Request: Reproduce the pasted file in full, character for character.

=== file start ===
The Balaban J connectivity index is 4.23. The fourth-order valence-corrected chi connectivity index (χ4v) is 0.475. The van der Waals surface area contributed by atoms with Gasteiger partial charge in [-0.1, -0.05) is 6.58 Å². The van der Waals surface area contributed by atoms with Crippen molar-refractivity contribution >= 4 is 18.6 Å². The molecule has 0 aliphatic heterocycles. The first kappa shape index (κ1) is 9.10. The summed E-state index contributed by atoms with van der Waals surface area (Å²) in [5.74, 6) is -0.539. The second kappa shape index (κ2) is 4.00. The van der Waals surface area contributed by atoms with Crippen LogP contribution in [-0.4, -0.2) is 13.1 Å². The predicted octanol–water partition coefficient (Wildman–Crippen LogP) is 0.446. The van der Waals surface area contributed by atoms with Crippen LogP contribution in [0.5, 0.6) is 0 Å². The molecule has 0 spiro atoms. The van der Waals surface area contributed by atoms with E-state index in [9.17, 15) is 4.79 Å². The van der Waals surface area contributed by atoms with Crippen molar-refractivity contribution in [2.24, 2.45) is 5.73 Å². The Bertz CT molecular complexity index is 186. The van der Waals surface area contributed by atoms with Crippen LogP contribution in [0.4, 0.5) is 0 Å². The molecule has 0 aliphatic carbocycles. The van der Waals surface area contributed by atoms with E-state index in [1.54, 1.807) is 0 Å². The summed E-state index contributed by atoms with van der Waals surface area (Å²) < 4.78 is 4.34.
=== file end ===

The Balaban J connectivity index is 4.23. The fourth-order valence-corrected chi connectivity index (χ4v) is 0.475. The van der Waals surface area contributed by atoms with Gasteiger partial charge in [-0.1, -0.05) is 6.58 Å². The van der Waals surface area contributed by atoms with Crippen molar-refractivity contribution >= 4 is 18.6 Å². The molecule has 0 aliphatic heterocycles. The first kappa shape index (κ1) is 9.10. The summed E-state index contributed by atoms with van der Waals surface area (Å²) in [5.74, 6) is -0.539. The second kappa shape index (κ2) is 4.00. The van der Waals surface area contributed by atoms with Crippen LogP contribution in [-0.4, -0.2) is 13.1 Å². The predicted octanol–water partition coefficient (Wildman–Crippen LogP) is 0.446. The van der Waals surface area contributed by atoms with Crippen LogP contribution in [0.5, 0.6) is 0 Å². The molecule has 0 spiro atoms. The van der Waals surface area contributed by atoms with E-state index in [9.17, 15) is 4.79 Å². The van der Waals surface area contributed by atoms with Crippen molar-refractivity contribution in [2.24, 2.45) is 5.73 Å². The Bertz CT molecular complexity index is 186. The van der Waals surface area contributed by atoms with Crippen LogP contribution in [0.4, 0.5) is 0 Å². The molecule has 0 aliphatic carbocycles. The van der Waals surface area contributed by atoms with E-state index in [1.54, 1.807) is 0 Å². The summed E-state index contributed by atoms with van der Waals surface area (Å²) < 4.78 is 4.34.